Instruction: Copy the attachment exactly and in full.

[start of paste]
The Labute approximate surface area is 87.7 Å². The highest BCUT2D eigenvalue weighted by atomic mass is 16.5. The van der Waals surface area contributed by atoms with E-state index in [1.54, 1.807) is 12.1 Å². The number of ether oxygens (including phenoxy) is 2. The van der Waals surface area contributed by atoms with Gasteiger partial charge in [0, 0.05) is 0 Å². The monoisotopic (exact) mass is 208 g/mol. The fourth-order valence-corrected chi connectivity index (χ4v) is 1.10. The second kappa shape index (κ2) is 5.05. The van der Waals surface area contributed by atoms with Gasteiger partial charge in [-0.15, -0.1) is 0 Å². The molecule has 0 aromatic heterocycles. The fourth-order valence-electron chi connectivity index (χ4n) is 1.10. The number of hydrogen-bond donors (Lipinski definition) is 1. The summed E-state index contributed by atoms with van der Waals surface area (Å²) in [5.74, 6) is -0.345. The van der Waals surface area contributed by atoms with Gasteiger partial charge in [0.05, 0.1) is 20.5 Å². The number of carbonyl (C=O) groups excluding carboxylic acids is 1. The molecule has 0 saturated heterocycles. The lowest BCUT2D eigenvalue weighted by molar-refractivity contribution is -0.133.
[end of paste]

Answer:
The Labute approximate surface area is 87.7 Å². The highest BCUT2D eigenvalue weighted by atomic mass is 16.5. The van der Waals surface area contributed by atoms with E-state index in [1.54, 1.807) is 12.1 Å². The number of ether oxygens (including phenoxy) is 2. The van der Waals surface area contributed by atoms with Gasteiger partial charge in [0, 0.05) is 0 Å². The monoisotopic (exact) mass is 208 g/mol. The fourth-order valence-corrected chi connectivity index (χ4v) is 1.10. The second kappa shape index (κ2) is 5.05. The van der Waals surface area contributed by atoms with Gasteiger partial charge in [-0.15, -0.1) is 0 Å². The molecule has 0 aromatic heterocycles. The fourth-order valence-electron chi connectivity index (χ4n) is 1.10. The number of hydrogen-bond donors (Lipinski definition) is 1. The summed E-state index contributed by atoms with van der Waals surface area (Å²) in [5.74, 6) is -0.345. The van der Waals surface area contributed by atoms with Gasteiger partial charge in [0.05, 0.1) is 20.5 Å². The number of carbonyl (C=O) groups excluding carboxylic acids is 1. The molecule has 0 saturated heterocycles. The lowest BCUT2D eigenvalue weighted by molar-refractivity contribution is -0.133.